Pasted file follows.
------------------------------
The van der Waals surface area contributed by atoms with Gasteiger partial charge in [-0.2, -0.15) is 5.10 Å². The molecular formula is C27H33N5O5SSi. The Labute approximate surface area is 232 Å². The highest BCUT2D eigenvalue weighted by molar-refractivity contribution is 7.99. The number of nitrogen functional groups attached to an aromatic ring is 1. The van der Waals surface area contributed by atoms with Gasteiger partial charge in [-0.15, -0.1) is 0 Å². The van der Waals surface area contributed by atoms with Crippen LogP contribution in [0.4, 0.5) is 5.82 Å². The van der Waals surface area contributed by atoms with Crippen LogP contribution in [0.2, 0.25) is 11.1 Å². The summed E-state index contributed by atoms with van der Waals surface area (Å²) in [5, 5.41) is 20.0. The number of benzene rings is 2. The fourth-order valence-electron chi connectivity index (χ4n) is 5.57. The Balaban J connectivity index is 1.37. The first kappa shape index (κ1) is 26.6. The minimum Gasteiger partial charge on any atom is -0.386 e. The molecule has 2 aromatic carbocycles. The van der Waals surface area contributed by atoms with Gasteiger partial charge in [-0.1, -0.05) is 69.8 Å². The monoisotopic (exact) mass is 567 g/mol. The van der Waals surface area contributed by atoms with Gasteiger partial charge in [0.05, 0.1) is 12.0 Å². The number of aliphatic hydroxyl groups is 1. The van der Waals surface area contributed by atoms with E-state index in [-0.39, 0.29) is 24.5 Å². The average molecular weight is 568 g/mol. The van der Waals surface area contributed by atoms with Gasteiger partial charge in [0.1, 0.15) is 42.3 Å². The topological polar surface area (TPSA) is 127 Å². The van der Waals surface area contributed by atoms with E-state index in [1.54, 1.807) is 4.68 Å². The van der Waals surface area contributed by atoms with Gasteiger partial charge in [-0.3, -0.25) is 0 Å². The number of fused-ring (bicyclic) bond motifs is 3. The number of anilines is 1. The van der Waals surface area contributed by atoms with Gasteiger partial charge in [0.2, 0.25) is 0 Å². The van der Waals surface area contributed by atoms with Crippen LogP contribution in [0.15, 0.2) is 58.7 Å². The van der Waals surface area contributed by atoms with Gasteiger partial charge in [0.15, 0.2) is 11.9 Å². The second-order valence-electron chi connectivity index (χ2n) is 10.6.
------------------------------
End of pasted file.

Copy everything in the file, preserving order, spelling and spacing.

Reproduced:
The van der Waals surface area contributed by atoms with Gasteiger partial charge in [-0.2, -0.15) is 5.10 Å². The molecular formula is C27H33N5O5SSi. The Labute approximate surface area is 232 Å². The highest BCUT2D eigenvalue weighted by molar-refractivity contribution is 7.99. The number of nitrogen functional groups attached to an aromatic ring is 1. The van der Waals surface area contributed by atoms with Gasteiger partial charge in [-0.15, -0.1) is 0 Å². The van der Waals surface area contributed by atoms with Crippen LogP contribution in [0.4, 0.5) is 5.82 Å². The van der Waals surface area contributed by atoms with Crippen LogP contribution in [0.2, 0.25) is 11.1 Å². The summed E-state index contributed by atoms with van der Waals surface area (Å²) in [5, 5.41) is 20.0. The number of benzene rings is 2. The fourth-order valence-electron chi connectivity index (χ4n) is 5.57. The Balaban J connectivity index is 1.37. The first kappa shape index (κ1) is 26.6. The minimum Gasteiger partial charge on any atom is -0.386 e. The molecule has 2 aromatic carbocycles. The van der Waals surface area contributed by atoms with Gasteiger partial charge in [-0.1, -0.05) is 69.8 Å². The monoisotopic (exact) mass is 567 g/mol. The van der Waals surface area contributed by atoms with Gasteiger partial charge in [0.05, 0.1) is 12.0 Å². The number of aliphatic hydroxyl groups is 1. The van der Waals surface area contributed by atoms with E-state index in [-0.39, 0.29) is 24.5 Å². The average molecular weight is 568 g/mol. The van der Waals surface area contributed by atoms with Gasteiger partial charge in [0.1, 0.15) is 42.3 Å². The topological polar surface area (TPSA) is 127 Å². The van der Waals surface area contributed by atoms with E-state index in [1.54, 1.807) is 4.68 Å². The van der Waals surface area contributed by atoms with Gasteiger partial charge in [-0.3, -0.25) is 0 Å². The number of fused-ring (bicyclic) bond motifs is 3. The number of anilines is 1. The van der Waals surface area contributed by atoms with Gasteiger partial charge in [0.2, 0.25) is 0 Å². The van der Waals surface area contributed by atoms with Crippen LogP contribution in [0.15, 0.2) is 58.7 Å². The van der Waals surface area contributed by atoms with Gasteiger partial charge in [0.15, 0.2) is 11.9 Å². The second-order valence-electron chi connectivity index (χ2n) is 10.6.